We need to move beyond the shock and titillation of sex crimes. We need to move beyond any scintilla of belief that some men—elite economists, for example—couldn’t possibly be perpetrators and some women—prostitutes, for example, or wives—couldn’t possibly be victims. Haven’t the scandals involving Catholic priests, Protestant ministers, Peace Corps workers, heads of state, and UN Peacekeepers taught us at least this? Haven’t the statistics and personal accounts and visual evidence of the sexual victimization of half of humanity—from infant girls to the most fragile elderly women—taught us at least this? The ubiquity of sexual violence points to some very stark realities about the mundane lives of “ordinary” women and girls, and men and boys.
Of course, some women and girls are especially vulnerable to attack, and we should not ignore the sociopolitical factors that increase their risk. Nor should we overlook the fact that the victimization of some groups goes largely unnoticed or is simply ignored by the media and the general public.
William Simmons and Michelle Tellez conducted a study in Arizona and northern Mexico that documented the multiple sexual victimizations endured by undocumented migrant women and girls on their journeys to the United States. Though this phenomenon is shockingly widespread and fairly well documented, it is rarely reported in the mainstream media or even among scholars. While estimates of prevalence are difficult to verify, it is clear that hundreds if not thousands of migrants are the victims of violent sexual assaults each year in Arizona. If such crimes were perpetrated against Anglos, or citizens, or visitors from Europe, or just about anyone other than poor, Latina, undocumented migrants, it would be front-page news for weeks.
Far more is known about the horrendous sexual violence in the Eastern areas of the Democratic Republic of Congo than is known about the crimes against migrant women and girls in the United States. Somehow it is easier on our consciences to show outrage at the mass rapes in Eastern Congo than it is to pay attention to chronic sexual violence perpetrated against our migrant neighbors. Clearly, as media coverage of the DSK scandal has illustrated, it is a more intriguing spectacle to focus on sexual violence (allegedly) committed by a high-ranking French economist than to focus on an epidemic of terror and violence in our own communities.
When we interrogate which sexual assaults receive our collective attention, we learn a great deal about not only the prevalence of sexual violence but also about ourselves: about which criminals stand out as outliers (e.g., Angela Davis’ “myth of the Black rapist”), and which victims are worthy of our sympathies (e.g., the “innocent” women who don’t “ask for it”). We learn, too, about our political will (or lack thereof) and our limited tolerance for the painful, traumatic, ugly and not merely spectacular aspects of sexual violence.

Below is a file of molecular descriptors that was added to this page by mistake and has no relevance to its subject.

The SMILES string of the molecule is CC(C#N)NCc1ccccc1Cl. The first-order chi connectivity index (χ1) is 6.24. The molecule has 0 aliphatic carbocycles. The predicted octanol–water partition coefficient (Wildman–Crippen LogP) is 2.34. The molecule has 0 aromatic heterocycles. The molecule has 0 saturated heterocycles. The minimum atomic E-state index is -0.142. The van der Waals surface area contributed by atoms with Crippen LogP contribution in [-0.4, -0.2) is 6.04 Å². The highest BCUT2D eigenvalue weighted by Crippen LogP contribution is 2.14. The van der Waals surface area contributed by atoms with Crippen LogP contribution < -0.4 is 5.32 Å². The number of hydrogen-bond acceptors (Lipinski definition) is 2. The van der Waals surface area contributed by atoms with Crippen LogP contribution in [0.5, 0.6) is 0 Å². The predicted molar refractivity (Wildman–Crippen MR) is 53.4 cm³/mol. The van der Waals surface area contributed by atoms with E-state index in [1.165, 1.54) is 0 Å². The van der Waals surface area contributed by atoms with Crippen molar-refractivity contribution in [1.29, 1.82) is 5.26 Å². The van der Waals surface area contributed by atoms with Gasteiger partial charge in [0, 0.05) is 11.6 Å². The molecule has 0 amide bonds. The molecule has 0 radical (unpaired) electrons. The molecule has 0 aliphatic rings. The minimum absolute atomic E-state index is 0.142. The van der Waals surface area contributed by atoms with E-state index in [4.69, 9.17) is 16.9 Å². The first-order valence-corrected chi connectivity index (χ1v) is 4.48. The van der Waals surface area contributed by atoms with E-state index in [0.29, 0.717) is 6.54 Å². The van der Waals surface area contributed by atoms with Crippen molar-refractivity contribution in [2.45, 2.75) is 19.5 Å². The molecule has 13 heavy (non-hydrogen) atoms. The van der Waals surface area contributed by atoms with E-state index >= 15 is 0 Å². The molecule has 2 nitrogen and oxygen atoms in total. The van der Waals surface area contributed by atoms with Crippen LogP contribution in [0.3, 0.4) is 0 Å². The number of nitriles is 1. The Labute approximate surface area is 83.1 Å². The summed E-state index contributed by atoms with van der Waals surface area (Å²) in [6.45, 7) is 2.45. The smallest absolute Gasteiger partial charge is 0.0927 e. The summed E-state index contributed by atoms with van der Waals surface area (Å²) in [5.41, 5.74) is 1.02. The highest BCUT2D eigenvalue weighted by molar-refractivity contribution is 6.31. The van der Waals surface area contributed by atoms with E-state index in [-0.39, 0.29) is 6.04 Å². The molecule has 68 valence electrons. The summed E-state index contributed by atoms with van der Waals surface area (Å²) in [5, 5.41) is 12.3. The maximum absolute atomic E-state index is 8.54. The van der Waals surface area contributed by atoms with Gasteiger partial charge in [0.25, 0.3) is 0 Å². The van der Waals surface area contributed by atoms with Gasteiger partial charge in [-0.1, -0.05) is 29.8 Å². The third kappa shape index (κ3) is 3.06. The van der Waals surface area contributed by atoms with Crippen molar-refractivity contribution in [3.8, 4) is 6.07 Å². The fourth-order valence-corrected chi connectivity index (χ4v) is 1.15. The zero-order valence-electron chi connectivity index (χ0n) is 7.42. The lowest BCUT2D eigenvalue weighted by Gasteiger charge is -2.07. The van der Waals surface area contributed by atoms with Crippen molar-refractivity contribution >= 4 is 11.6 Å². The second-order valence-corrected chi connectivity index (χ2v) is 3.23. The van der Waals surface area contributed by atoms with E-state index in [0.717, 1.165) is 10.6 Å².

And the victims in the stories we noted earlier? The unnamed woman in Tijuana has quickly disappeared from the media—although not from the lap-dance video, which is now evidence and has “gone viral.” And new details continue to emerge about the Manhattan hotel maid’s traumatic ordeal, including physical evidence such as blood and semen implicating Strauss-Kahn in the attack.
Somebody should let Ben Stein know.
William Paul Simmons is Associate Professor of Political Science and Director of the M.A. program in Social Justice and Human Rights at Arizona State University. His research is highly interdisciplinary relying on numerous methodologies including theoretical, legal, and empirical approaches to social justice and human rights issues. His forthcoming book, Human Rights Law and the Marginalized Other (Cambridge University Press), examines the potential for reinvigorating human rights law from the perspectives of marginalized peoples. He has done extensive work on human rights issues in Mexico and at the U.S.-Mexico border, as well as in China and Africa. He is currently co-editing a cutting-edge book on localizing human rights in the U.S.-Mexico context; the book includes a chapter he co-authored with Michelle Tellez on sexual violence against migrant women, the most in-depth study thus far on this topic. He has also published law review articles and a book chapter on violence against women in Ciudad Juárez, Mexico. At ASU, he has been the lead coordinator of his campus’ signature annual Border Justice event as well as the organizer of numerous other social justice symposia.